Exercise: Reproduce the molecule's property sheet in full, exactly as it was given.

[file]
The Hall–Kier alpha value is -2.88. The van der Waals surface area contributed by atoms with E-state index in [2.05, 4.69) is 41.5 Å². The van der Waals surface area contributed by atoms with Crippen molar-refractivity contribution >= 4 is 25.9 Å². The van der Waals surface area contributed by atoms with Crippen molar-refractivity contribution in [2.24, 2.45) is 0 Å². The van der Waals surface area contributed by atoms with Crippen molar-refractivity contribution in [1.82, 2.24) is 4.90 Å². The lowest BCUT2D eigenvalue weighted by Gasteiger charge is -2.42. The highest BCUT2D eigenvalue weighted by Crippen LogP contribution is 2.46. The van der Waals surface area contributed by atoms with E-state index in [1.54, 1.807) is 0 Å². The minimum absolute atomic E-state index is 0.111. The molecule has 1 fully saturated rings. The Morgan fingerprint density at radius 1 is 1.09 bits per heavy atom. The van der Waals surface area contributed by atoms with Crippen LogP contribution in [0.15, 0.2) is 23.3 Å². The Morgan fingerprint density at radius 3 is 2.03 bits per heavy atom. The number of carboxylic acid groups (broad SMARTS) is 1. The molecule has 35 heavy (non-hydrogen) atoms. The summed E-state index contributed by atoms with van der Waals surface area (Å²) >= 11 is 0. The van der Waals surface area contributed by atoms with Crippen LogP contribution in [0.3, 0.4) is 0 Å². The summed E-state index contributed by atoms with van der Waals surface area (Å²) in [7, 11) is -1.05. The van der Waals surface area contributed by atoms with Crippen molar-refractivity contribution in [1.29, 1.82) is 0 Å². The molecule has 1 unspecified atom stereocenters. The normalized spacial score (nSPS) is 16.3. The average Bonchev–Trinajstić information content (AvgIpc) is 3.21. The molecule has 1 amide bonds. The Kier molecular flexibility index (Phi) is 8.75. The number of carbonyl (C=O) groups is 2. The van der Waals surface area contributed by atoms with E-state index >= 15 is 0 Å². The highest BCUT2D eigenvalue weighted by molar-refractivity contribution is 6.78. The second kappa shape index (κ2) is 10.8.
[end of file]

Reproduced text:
The Hall–Kier alpha value is -2.88. The van der Waals surface area contributed by atoms with E-state index in [2.05, 4.69) is 41.5 Å². The van der Waals surface area contributed by atoms with Crippen molar-refractivity contribution >= 4 is 25.9 Å². The van der Waals surface area contributed by atoms with Crippen molar-refractivity contribution in [2.24, 2.45) is 0 Å². The van der Waals surface area contributed by atoms with Crippen molar-refractivity contribution in [1.82, 2.24) is 4.90 Å². The lowest BCUT2D eigenvalue weighted by Gasteiger charge is -2.42. The highest BCUT2D eigenvalue weighted by Crippen LogP contribution is 2.46. The van der Waals surface area contributed by atoms with E-state index in [1.54, 1.807) is 0 Å². The minimum absolute atomic E-state index is 0.111. The molecule has 1 fully saturated rings. The Morgan fingerprint density at radius 1 is 1.09 bits per heavy atom. The van der Waals surface area contributed by atoms with Crippen LogP contribution in [0.15, 0.2) is 23.3 Å². The Morgan fingerprint density at radius 3 is 2.03 bits per heavy atom. The number of carboxylic acid groups (broad SMARTS) is 1. The molecule has 35 heavy (non-hydrogen) atoms. The summed E-state index contributed by atoms with van der Waals surface area (Å²) >= 11 is 0. The van der Waals surface area contributed by atoms with Crippen LogP contribution in [0.3, 0.4) is 0 Å². The summed E-state index contributed by atoms with van der Waals surface area (Å²) in [7, 11) is -1.05. The van der Waals surface area contributed by atoms with Crippen molar-refractivity contribution in [1.29, 1.82) is 0 Å². The molecule has 1 unspecified atom stereocenters. The normalized spacial score (nSPS) is 16.3. The average Bonchev–Trinajstić information content (AvgIpc) is 3.21. The molecule has 1 amide bonds. The Kier molecular flexibility index (Phi) is 8.75. The number of carbonyl (C=O) groups is 2. The van der Waals surface area contributed by atoms with E-state index >= 15 is 0 Å². The highest BCUT2D eigenvalue weighted by molar-refractivity contribution is 6.78. The second kappa shape index (κ2) is 10.8.